UCBNE CURORE Collaboration and the Search for Matter

UCBNE CURORE Collaboration and the Search for Matter

April 6th, 2022


"Search for Majorana neutrinos exploiting millikelvin cryogenics with CUORE" has been published in Nature. The Cryogenic Underground Observatory for Rare Events (CUORE, Italian for “heart”) is one of several next generation neutrinoless double-beta decay (0νββ) experiments. Affilated with the published article include those from the UC Berkeley Department of Physics, the Nuclear Science Division of Lawrence Berkeley National Laboratory, the Engineering Divison of the Lawrence Berkeley National Laboratory, as well as the UC Berkeley Department of Nuclear Engineering.

The link to the article can be found here. And further coverage of the article can be found here.

UCBNE Graduate Student Jaewon Lee Wins 3rd Place at IEEE Nuclear Science Symposium and Medical Imaging Conference

UCBNE Graduate Student Jaewon Lee Wins 3rd Place at IEEE Nuclear Science Symposium and Medical Imaging Conference

November 3 , 2021


UCBNE graduate student Jaewon Lee won 3rd place in the student competition of the Institute of Electrical and Electronics Engineers Nuclear Science Symposium and Medical Imaging Conference that took place on October 16th-23rd, 2021.

His submission, "Single Detector 3D Source Imaging Using a Kullback-Leibler Divergence Based Prior", improves the ability in the localization and mapping of radioactive materials in three dimensions in unconstrained environments overcoming challenges in conventional approaches.

In addition to Jaewon's presentation, eight other students of the Berkeley Applied Nuclear Physics program gave presentations: Kalie Knecht, Yifan Zheng, Ivan Cho, Jake Hecla, Robin Peter, Chris Lamb, Matt Marshall, and Michael Bondin.

Read more about the IEEE Nuclear Science Symposium and Medical Imaging Conference here.

Congratulations Jaewon!

Development of CD46 targeted theranostics for imaging and treatment of cancer

AT Mt Zion
DR. Robert Flavell
Associate Professor
Section Chief, Molecular Imaging and Therapeutics
Radiology and Biomedical Imaging, and Pharmaceutical Chemistry
University of California, San Francisco
FRI, 09/24/2018 - 3:00PM TO 4:00PM
Fall 2021 Colloquium Series

The development of novel molecular imaging and radionuclide treatments is changing the standard of care in patients with cancer. CD46 is an underexplored therapeutic target which is highly expressed in many cancers, in a lineage independent fashion. We have developed paired imaging and therapeutic agents, 89Zr-DFO-YS5, and 225Ac-DOTA-YS5, which are highly effective for detection and treatment of prostate cancer and multiple myeloma. These agents are highly effective in preclinical models and have strong promise for near-term clinical translation.

About the Speaker:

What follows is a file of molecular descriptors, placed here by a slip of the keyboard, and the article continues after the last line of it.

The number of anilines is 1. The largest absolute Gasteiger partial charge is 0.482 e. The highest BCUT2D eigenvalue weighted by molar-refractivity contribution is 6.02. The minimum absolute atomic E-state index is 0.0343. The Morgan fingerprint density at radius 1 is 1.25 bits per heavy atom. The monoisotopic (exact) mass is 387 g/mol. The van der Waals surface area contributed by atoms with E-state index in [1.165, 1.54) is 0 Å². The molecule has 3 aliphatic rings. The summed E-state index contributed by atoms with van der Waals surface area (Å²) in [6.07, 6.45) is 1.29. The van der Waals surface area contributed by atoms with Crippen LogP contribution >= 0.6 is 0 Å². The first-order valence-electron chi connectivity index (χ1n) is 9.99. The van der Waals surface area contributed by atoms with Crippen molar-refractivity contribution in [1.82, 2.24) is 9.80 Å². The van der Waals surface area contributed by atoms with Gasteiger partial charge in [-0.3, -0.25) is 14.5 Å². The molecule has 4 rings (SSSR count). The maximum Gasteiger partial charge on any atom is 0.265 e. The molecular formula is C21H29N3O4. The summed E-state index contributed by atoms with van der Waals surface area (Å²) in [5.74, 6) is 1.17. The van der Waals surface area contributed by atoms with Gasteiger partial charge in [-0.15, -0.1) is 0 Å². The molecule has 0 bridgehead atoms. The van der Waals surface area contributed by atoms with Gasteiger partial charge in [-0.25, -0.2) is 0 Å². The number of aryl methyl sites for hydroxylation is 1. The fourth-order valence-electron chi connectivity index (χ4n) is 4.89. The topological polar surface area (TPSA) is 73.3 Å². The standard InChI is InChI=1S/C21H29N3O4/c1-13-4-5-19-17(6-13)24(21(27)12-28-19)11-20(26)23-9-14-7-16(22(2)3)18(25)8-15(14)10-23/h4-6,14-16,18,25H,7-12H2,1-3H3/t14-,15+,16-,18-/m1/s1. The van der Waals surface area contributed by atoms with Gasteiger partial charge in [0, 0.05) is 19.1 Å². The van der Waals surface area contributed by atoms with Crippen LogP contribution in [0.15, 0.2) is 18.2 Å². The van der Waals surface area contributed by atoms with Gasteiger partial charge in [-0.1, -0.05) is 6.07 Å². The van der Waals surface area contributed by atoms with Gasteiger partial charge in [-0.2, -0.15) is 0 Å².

Robert Flavell, MD, PhD, is an Associate Professor in the Section of Molecular Imaging in the Department of Radiology and Biomedical Imaging at the University of California, San Francisco. He received his medical degree from Weill Cornell Medical College, and his PhD from the Rockefeller University as part of the Tri-Institutional MD PhD program. He completed his one-year internship at the Memorial Sloan-Kettering Cancer Center in New York. Dr. Flavell completed a four-year diagnostic radiology residency at the University of California, San Francisco, where he also finished a Nuclear Medicine fellowship. In June 2016. he joined the faculty at UCSF as an Assistant Professor in Residence. Since 2019, he has been the Chief of the Division of Molecular Imaging and Therapeutics (formerly nuclear medicine), in the Department of Radiology and Biomedical Imaging. Dr. Flavell’s laboratory focuses on the development of new molecular imaging and therapeutic tools for better detection and treatment of prostate and other cancers.

RadWatch & DoseNet: building scientific literacy through a network of radiation and environmental sensors

Ali Hanks

Lecturer and Assistant Project Scientist in Nuclear Engineering

University of California, Berkeley

FRI, 09/10/2021 - 3:00PM TO 4:00PM
Fall 2021 Colloquium Series

The 2011 Fukushima Dai-ichi Nuclear Power Plant accident serves as an example of the risks associated with energy technologies and the need to minimize physical as well as psychological effects on local and global communities. We have established the RadWatch and DoseNet community outreach programs to enhance the public understanding of risks associated with radiation exposure. The RadWatch program works to provide transparent, relevant measurements of radioactivity in our environment through measurements of locally sourced fish and produce. The ongoing monitoring of radiation in our environment provides the public with a clear baseline for what is “normal”. This work has since been expanded to include the use of neutron activation analyses to determine the concentrations of heavy metals in such samples, further contextualizing previous radiological measurements and our environmental impact. Similarly, the DoseNet project was developed to bring radiation and environmental data into classrooms and connect directly with students. DoseNet is a network of radiation and environmental sensors connecting schools in the Bay Area, Japan, and around the world. The DoseNet program has used this network to recruit a handful of high school students each summer as interns. These programs represent parts of a multidisciplinary undertaking to educate the next generation about radiation science, improve scientific literacy, and improve our communication of technical concepts to our communities.